Oh, yeah! Right on! That's what my mind screamed when I opened the mailbox a few days ago and saw the headline on the cover of New Scientist: "Unscientific America -- A dangerous retreat from reason."
It's mostly Republicans who are trying to lead us back to the Dark Ages of irrationality, even though a New Scientist editorial on this subject tries (semi-successfully) to spread the anti-science blame.
Even today, as China and India flex their muscles, the world still looks to the US for leadership.
This is especially true in science. A nation founded on the Enlightenment has melded massive investment in research, an open door to the world's best minds and unparalleled entrepreneurism to become a powerhouse of innovation. Leaf through a typical issue of New Scientist, and you will witness American ingenuity on almost every page.
This is why the tone and content of some recent political debate in the US is so disquieting. When candidates for the highest office in the land appear to spurn reason, embrace anecdote over scientific evidence, and even portray scientists as the perpetrators of a massive hoax, there is reason to worry. Fortunately, there is no reason to panic.
On issues including climate change, evolution and public health, it may seem as if the forces of anti-science are in the ascendancy. If you look through the lens of history or apply a scientific approach, however, logical explanations for these apparently perverse positions emerge (see "Science in America: Decline and fall" and "Science in America: Selling the truth").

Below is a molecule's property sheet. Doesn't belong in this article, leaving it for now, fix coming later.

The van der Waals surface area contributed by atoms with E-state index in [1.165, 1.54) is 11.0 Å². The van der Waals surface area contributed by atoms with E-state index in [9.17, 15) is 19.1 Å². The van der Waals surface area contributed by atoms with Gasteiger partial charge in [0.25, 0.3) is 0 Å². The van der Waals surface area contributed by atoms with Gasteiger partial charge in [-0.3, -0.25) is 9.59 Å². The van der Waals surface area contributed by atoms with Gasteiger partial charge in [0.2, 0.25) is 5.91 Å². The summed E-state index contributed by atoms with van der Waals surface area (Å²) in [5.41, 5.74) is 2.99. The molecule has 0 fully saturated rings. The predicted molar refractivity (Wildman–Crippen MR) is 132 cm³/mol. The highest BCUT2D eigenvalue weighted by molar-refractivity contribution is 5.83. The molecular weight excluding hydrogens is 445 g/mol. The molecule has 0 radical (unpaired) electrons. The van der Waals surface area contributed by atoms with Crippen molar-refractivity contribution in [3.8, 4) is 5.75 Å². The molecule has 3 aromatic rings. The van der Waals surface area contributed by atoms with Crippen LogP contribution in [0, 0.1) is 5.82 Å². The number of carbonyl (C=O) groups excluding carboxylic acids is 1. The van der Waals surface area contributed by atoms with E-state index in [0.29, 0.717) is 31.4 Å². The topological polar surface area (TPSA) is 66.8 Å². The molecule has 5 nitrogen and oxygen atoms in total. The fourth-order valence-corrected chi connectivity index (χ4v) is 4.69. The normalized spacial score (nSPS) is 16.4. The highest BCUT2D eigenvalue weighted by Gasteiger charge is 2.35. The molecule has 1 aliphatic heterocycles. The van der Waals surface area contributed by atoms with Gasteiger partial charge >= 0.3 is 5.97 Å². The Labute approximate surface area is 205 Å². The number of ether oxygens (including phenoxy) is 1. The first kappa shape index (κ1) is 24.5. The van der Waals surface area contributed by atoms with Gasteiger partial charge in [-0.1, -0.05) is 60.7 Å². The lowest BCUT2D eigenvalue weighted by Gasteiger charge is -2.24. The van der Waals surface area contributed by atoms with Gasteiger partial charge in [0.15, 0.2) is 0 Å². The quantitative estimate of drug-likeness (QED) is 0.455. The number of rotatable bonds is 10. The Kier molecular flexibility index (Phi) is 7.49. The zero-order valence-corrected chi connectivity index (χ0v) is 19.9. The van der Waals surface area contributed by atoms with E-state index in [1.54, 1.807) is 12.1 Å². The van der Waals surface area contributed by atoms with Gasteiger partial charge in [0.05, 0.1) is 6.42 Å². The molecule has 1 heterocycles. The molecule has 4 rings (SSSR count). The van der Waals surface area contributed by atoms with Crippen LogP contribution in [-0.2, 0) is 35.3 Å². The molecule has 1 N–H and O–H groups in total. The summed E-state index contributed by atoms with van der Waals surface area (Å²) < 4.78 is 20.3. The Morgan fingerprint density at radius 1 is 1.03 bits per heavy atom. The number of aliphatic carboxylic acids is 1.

What also becomes clear is that no political party has a monopoly on unscientific thinking. While the most alarming statements may be coming from Republican quarters today, don't forget that it was a three-time Democratic presidential candidate who led the attack on evolution at the 1925 Scopes Monkey Trial.
Well, when the best example of Democratic unscientific thinking dates from 86 years ago, this shows how modern attacks on science are almost universally from the Republican side of the political spectrum.
It's deeply bizarre, how every G.O.P. presidential candidate other than Jon Huntsman (who has been punished in the polls for his defense of science) is unwilling to embrace the reality of global warming, evolution, and other scientific truths.
The first article in the New Scientist special report on Unscientific America is by Shawn Lawrence Otto.
Download Science in America - Decline and fall
It's depressing reading, especially since we're faced with the near certainty of Republicans nominating an anti-science presidential candidate and, sadly, a decent chance of having this worshipper at the altar of irrationality elected.
The big thing we are working on now is the global warming hoax. It's all voodoo, nonsense, hokum, a hoax." So said Michele Bachmann, a candidate for the Republican nomination for president, in 2008. Bachmann also thinks that the human papillomavirus (HPV) vaccine can cause mental retardation and that science classes should include creationism. "What I support is putting all science on the table and then letting students decide. I don't think it's a good idea for government to come down on one side of a scientific issue or another, when there is reasonable doubt on both sides."
Bachmann's rival, Texas governor Rick Perry, advocates biblically based abstinence-only sex education. He argues that evolution is "a theory that is out there - and it's got some gaps in it". On climate change, Perry says "the science is not settled... just because you have a group of scientists that have stood up and said here is the fact... Galileo got outvoted for a spell".
Former House Speaker Newt Gingrich tells voters that embryonic stem cell research is "killing children in order to have research materials". Rising Republican star Herman Cain claims there is no scientific evidence that homosexuality is anything other than a personal choice.